What is a Convergent Boundary?

Three types of tectonic plate boundaries

Convergent boundary, divergent boundary and transform boundary are the three types of boundaries that form due to plate tectonic movement. Converging plates usually form subduction zones. Subduction zones ring the Pacific Plate causing frequent earthquakes, volcanic eruptions, and tsunamis.

Subduction zone  USGS

Subduction zone  USGS

Subduction zones

Convergent boundaries
Subduction zones form when a continental plate is colliding with an oceanic plate. Subduction zones also form when two oceanic plates collide. The continental crust is lighter because of the quartz and feldspar minerals in granite. Iron and magnesium are much heavier minerals found in ocean floor basalt.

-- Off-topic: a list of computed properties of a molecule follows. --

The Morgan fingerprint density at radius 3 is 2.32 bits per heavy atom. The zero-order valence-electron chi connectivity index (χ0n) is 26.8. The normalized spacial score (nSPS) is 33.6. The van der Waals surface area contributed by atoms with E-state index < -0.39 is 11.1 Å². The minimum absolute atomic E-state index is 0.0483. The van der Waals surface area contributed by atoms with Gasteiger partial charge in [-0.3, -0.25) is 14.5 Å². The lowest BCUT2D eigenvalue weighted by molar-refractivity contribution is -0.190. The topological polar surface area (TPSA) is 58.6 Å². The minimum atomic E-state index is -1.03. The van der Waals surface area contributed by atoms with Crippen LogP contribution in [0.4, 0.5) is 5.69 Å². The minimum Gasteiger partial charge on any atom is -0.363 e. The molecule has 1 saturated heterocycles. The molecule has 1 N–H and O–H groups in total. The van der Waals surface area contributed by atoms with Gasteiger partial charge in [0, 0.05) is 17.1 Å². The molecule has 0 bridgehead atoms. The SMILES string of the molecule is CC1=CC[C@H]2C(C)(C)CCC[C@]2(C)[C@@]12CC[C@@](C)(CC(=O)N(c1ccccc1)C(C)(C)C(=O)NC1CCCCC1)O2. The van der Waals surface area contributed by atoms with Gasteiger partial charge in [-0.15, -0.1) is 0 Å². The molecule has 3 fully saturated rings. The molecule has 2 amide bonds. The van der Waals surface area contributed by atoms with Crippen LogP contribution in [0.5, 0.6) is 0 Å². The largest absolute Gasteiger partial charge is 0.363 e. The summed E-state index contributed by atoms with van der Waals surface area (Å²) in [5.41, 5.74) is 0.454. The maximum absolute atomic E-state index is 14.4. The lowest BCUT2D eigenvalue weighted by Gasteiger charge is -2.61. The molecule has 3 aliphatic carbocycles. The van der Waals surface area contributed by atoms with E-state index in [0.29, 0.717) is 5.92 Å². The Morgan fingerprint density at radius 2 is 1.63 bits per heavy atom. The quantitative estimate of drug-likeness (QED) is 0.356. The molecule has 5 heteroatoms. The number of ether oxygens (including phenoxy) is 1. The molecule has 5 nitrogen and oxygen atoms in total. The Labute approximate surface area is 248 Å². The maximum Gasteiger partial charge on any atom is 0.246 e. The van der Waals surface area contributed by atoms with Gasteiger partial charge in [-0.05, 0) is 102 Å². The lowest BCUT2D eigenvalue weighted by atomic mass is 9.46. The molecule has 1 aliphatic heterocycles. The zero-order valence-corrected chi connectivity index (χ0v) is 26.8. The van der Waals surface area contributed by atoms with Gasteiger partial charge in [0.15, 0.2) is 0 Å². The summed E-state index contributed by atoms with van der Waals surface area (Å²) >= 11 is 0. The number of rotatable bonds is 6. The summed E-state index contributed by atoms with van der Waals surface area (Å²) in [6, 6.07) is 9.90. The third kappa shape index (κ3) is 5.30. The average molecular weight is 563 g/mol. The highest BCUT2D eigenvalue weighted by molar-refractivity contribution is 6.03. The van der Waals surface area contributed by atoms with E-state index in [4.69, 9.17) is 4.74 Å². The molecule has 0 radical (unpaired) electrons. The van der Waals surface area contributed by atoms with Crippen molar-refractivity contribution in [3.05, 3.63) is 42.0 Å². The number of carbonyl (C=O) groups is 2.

Which plate subducts?
When the two plates meet the oceanic crustal plate always subducts beneath the continental plate. The subducting oceanic plate bends and plunges beneath the lighter continental plate until it melts. When two oceanic plates meet and form a subduction zone the heavier and denser of two oceanic plates subducts.

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Collision boundaries of continental plates

Two continental plates converge
Continental crusts that collide form a convergent boundary also. When two continental crusts collide a large mountain range forms between the two crusts. The Himalayan Mountains are the result of a continental collision between the Indo-Australian Plate and the Eurasian Plate.

The Himalayas is a mountain range that separates the Indian subcontinent and the Tibetan Plateau. These mountains formed when sedimentary and metamorphic rocks were uplifted creating fold mountains as the land was compacted. The collision between these two mountain ranges continues and the Himalayas are still growing.

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